November 13, 2015, is a day that will surely live in infamy. It was a black Friday for France, for Europe, for the West.
The terrorist attack - more precisely, the perfectly coordinated terrorist attacks throughout one of the most beautiful cities in the world, Paris - was a declaration of war by "Islamic State." A declaration of war by Islamic jihadism on all of us here in Europe. On our way of life, on our political, human and social understanding of freedom.
This unsettles us Europeans, because today, the day after, we feel fraternally connected to France as never before. We are touched, depressed and enraged. Enraged by "IS"' brutal bloodlust, which claimed the lives of more than 120 people, not to mention the many who were injured.
The attack was a knife wound in the heart of Europeans. It wounded our understanding of ourselves, and how we want to live. The terror was a murderous stab against the French state, which could not protect its citizens, despite its new and extensive monitoring capabilities.
The killings were also an attack on the political landscape of France. A slide to right-wing or ultra-right positions is now certain. France will isolate itself, and will make plans to withdraw from globalization. The political winner of the nightmare of November 13 will be the National Front in France. And the hapless and unpopular President Francois Hollande will be the main loser.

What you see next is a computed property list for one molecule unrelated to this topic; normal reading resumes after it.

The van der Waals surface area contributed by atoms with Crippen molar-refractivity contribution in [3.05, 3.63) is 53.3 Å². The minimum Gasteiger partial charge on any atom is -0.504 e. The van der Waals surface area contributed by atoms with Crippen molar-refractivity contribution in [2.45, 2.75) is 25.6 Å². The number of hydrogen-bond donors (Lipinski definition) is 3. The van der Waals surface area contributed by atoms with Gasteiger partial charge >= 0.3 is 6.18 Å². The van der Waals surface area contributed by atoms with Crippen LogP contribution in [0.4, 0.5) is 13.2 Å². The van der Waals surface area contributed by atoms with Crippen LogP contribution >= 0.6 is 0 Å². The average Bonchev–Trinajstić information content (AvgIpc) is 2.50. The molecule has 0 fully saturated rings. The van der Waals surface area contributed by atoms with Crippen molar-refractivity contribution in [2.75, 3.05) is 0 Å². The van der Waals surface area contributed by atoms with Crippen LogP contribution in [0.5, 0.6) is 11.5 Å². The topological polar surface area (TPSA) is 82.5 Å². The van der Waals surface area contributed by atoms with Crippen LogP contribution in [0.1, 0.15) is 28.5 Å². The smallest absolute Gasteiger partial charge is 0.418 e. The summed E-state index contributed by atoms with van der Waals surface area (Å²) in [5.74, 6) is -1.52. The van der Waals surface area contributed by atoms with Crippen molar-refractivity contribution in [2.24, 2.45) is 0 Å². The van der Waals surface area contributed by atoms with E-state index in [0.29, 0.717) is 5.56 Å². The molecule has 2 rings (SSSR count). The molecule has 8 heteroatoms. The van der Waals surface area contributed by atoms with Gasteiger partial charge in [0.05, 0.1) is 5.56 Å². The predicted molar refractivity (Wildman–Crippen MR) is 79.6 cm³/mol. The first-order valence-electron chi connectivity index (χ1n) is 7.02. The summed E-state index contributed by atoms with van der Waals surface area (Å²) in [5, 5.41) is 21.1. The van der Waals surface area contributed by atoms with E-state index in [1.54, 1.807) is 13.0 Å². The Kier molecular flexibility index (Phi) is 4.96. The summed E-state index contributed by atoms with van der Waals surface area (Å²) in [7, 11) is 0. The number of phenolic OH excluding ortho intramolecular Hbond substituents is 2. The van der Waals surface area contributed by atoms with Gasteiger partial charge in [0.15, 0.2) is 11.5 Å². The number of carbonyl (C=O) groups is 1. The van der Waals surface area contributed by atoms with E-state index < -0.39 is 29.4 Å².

This "Black Friday" will change Europe, even though no one yet knows where the "IS" assassins came from. Were they from the banlieues? From the suburbs of French cities, where parallel societies of rootless young people with a Muslim background have long been a reality, where - as a book by the Algerian writer Sansal describes it - "men with long beards call the shots" and the rejection of the French and Western lifestyle is total?
Or did the terrorists come from Syria or Iraq, either as returning fighters or posing as refugees? This would only add fuel to the fire of the European, and especially the German, debate on migration.
Friday, November 13 was a day of powerlessness. It will remain a day that hangs like a nightmare over the French and the Europeans. A day of dejection, helplessness, and probably also aimless rage.
But it is also a day on which the open, liberal societies of this old continent must say with pride: We will not change our way of life. And it is also a day on which we must realize, coolly and rationally: Whoever intends to tackle the causes of migration will have to fight both Assad and "IS."
There can be no other response to "IS' "declaration of war against the West - and not just the West.
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